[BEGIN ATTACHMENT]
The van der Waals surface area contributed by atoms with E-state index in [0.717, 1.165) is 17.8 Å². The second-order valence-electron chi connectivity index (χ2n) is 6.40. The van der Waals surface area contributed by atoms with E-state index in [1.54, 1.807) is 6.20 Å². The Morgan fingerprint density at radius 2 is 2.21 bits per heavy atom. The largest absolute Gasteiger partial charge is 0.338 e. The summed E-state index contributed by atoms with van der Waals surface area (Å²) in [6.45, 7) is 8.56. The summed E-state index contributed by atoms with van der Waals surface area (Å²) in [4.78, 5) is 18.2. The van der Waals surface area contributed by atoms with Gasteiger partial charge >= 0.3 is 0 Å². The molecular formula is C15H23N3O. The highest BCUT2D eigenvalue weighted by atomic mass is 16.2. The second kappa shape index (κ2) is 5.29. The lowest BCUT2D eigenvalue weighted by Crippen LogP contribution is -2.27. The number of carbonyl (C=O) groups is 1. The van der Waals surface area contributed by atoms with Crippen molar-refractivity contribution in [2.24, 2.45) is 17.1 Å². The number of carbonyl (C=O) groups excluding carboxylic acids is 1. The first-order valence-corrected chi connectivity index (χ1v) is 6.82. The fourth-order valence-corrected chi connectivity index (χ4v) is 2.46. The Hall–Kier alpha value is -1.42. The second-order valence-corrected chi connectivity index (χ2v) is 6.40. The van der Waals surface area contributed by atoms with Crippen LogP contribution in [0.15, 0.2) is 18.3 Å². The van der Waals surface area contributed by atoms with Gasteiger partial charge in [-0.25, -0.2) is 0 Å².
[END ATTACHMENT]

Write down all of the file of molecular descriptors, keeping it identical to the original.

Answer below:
The van der Waals surface area contributed by atoms with E-state index in [0.717, 1.165) is 17.8 Å². The second-order valence-electron chi connectivity index (χ2n) is 6.40. The van der Waals surface area contributed by atoms with E-state index in [1.54, 1.807) is 6.20 Å². The Morgan fingerprint density at radius 2 is 2.21 bits per heavy atom. The largest absolute Gasteiger partial charge is 0.338 e. The summed E-state index contributed by atoms with van der Waals surface area (Å²) in [6.45, 7) is 8.56. The summed E-state index contributed by atoms with van der Waals surface area (Å²) in [4.78, 5) is 18.2. The van der Waals surface area contributed by atoms with Gasteiger partial charge >= 0.3 is 0 Å². The molecular formula is C15H23N3O. The highest BCUT2D eigenvalue weighted by atomic mass is 16.2. The second kappa shape index (κ2) is 5.29. The lowest BCUT2D eigenvalue weighted by Crippen LogP contribution is -2.27. The number of carbonyl (C=O) groups is 1. The van der Waals surface area contributed by atoms with Crippen molar-refractivity contribution in [2.24, 2.45) is 17.1 Å². The number of carbonyl (C=O) groups excluding carboxylic acids is 1. The first-order valence-corrected chi connectivity index (χ1v) is 6.82. The fourth-order valence-corrected chi connectivity index (χ4v) is 2.46. The Hall–Kier alpha value is -1.42. The second-order valence-corrected chi connectivity index (χ2v) is 6.40. The van der Waals surface area contributed by atoms with Crippen LogP contribution in [0.15, 0.2) is 18.3 Å². The van der Waals surface area contributed by atoms with Gasteiger partial charge in [-0.25, -0.2) is 0 Å².